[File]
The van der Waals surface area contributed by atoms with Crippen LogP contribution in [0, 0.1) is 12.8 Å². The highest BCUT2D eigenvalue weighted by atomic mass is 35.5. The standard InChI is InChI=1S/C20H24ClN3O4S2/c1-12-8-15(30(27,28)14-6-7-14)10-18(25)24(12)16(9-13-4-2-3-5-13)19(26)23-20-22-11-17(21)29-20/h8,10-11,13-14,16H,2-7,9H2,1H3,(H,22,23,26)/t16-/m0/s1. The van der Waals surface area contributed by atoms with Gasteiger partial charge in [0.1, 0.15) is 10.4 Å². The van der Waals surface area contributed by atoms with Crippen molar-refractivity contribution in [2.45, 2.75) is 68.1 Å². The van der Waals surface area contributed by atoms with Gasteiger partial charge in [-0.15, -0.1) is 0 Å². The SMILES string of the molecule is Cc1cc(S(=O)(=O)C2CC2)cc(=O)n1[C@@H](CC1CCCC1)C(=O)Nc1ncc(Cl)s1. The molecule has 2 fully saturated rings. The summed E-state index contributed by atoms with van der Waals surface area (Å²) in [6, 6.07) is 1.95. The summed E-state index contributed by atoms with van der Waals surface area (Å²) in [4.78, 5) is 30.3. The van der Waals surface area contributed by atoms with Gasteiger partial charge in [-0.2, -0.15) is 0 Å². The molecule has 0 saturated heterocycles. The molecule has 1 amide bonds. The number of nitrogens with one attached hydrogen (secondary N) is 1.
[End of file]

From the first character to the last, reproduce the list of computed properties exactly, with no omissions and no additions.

The van der Waals surface area contributed by atoms with Crippen LogP contribution in [0, 0.1) is 12.8 Å². The highest BCUT2D eigenvalue weighted by atomic mass is 35.5. The standard InChI is InChI=1S/C20H24ClN3O4S2/c1-12-8-15(30(27,28)14-6-7-14)10-18(25)24(12)16(9-13-4-2-3-5-13)19(26)23-20-22-11-17(21)29-20/h8,10-11,13-14,16H,2-7,9H2,1H3,(H,22,23,26)/t16-/m0/s1. The van der Waals surface area contributed by atoms with Gasteiger partial charge in [0.1, 0.15) is 10.4 Å². The van der Waals surface area contributed by atoms with Crippen molar-refractivity contribution in [2.45, 2.75) is 68.1 Å². The van der Waals surface area contributed by atoms with Gasteiger partial charge in [-0.15, -0.1) is 0 Å². The SMILES string of the molecule is Cc1cc(S(=O)(=O)C2CC2)cc(=O)n1[C@@H](CC1CCCC1)C(=O)Nc1ncc(Cl)s1. The molecule has 2 fully saturated rings. The summed E-state index contributed by atoms with van der Waals surface area (Å²) in [6, 6.07) is 1.95. The summed E-state index contributed by atoms with van der Waals surface area (Å²) in [4.78, 5) is 30.3. The van der Waals surface area contributed by atoms with Gasteiger partial charge in [-0.2, -0.15) is 0 Å². The molecule has 0 saturated heterocycles. The molecule has 1 amide bonds. The number of nitrogens with one attached hydrogen (secondary N) is 1.